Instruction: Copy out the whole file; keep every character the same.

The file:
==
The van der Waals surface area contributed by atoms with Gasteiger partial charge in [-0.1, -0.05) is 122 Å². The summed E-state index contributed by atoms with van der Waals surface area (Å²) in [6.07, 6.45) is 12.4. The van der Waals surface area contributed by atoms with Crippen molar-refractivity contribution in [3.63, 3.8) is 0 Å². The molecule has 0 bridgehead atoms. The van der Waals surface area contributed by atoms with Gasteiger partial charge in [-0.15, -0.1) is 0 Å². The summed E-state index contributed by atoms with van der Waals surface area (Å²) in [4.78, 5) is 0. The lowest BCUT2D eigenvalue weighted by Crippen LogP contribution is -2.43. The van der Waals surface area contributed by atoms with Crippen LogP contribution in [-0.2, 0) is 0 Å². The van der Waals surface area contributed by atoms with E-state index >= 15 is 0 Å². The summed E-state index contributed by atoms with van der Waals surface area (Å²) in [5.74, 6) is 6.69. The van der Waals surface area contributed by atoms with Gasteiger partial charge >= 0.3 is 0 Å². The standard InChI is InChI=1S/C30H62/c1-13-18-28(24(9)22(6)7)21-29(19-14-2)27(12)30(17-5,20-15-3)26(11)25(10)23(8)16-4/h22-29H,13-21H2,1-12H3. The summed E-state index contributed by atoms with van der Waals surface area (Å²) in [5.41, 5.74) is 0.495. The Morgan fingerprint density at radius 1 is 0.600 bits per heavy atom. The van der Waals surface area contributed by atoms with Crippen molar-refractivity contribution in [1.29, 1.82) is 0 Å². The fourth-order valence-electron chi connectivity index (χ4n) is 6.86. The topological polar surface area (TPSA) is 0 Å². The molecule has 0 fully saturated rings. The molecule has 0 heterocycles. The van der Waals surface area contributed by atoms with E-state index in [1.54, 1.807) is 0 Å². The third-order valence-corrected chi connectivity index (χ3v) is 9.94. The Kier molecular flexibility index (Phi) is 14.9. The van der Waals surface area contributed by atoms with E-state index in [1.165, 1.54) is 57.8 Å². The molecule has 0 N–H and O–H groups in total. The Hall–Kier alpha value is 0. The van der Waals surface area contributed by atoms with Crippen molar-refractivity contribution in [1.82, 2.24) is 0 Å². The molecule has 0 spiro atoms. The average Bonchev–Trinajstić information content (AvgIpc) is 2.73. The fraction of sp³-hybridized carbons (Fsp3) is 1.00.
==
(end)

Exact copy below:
The van der Waals surface area contributed by atoms with Gasteiger partial charge in [-0.1, -0.05) is 122 Å². The summed E-state index contributed by atoms with van der Waals surface area (Å²) in [6.07, 6.45) is 12.4. The van der Waals surface area contributed by atoms with Crippen molar-refractivity contribution in [3.63, 3.8) is 0 Å². The molecule has 0 bridgehead atoms. The van der Waals surface area contributed by atoms with Gasteiger partial charge in [-0.15, -0.1) is 0 Å². The summed E-state index contributed by atoms with van der Waals surface area (Å²) in [4.78, 5) is 0. The lowest BCUT2D eigenvalue weighted by Crippen LogP contribution is -2.43. The van der Waals surface area contributed by atoms with Crippen LogP contribution in [-0.2, 0) is 0 Å². The van der Waals surface area contributed by atoms with E-state index >= 15 is 0 Å². The summed E-state index contributed by atoms with van der Waals surface area (Å²) in [5.74, 6) is 6.69. The van der Waals surface area contributed by atoms with Gasteiger partial charge >= 0.3 is 0 Å². The standard InChI is InChI=1S/C30H62/c1-13-18-28(24(9)22(6)7)21-29(19-14-2)27(12)30(17-5,20-15-3)26(11)25(10)23(8)16-4/h22-29H,13-21H2,1-12H3. The summed E-state index contributed by atoms with van der Waals surface area (Å²) in [5.41, 5.74) is 0.495. The Morgan fingerprint density at radius 1 is 0.600 bits per heavy atom. The van der Waals surface area contributed by atoms with Crippen molar-refractivity contribution in [1.29, 1.82) is 0 Å². The fourth-order valence-electron chi connectivity index (χ4n) is 6.86. The topological polar surface area (TPSA) is 0 Å². The molecule has 0 fully saturated rings. The molecule has 0 heterocycles. The van der Waals surface area contributed by atoms with E-state index in [1.54, 1.807) is 0 Å². The third-order valence-corrected chi connectivity index (χ3v) is 9.94. The Kier molecular flexibility index (Phi) is 14.9. The van der Waals surface area contributed by atoms with E-state index in [1.165, 1.54) is 57.8 Å². The molecule has 0 N–H and O–H groups in total. The Hall–Kier alpha value is 0. The van der Waals surface area contributed by atoms with Crippen molar-refractivity contribution in [1.82, 2.24) is 0 Å². The molecule has 0 spiro atoms. The average Bonchev–Trinajstić information content (AvgIpc) is 2.73. The fraction of sp³-hybridized carbons (Fsp3) is 1.00.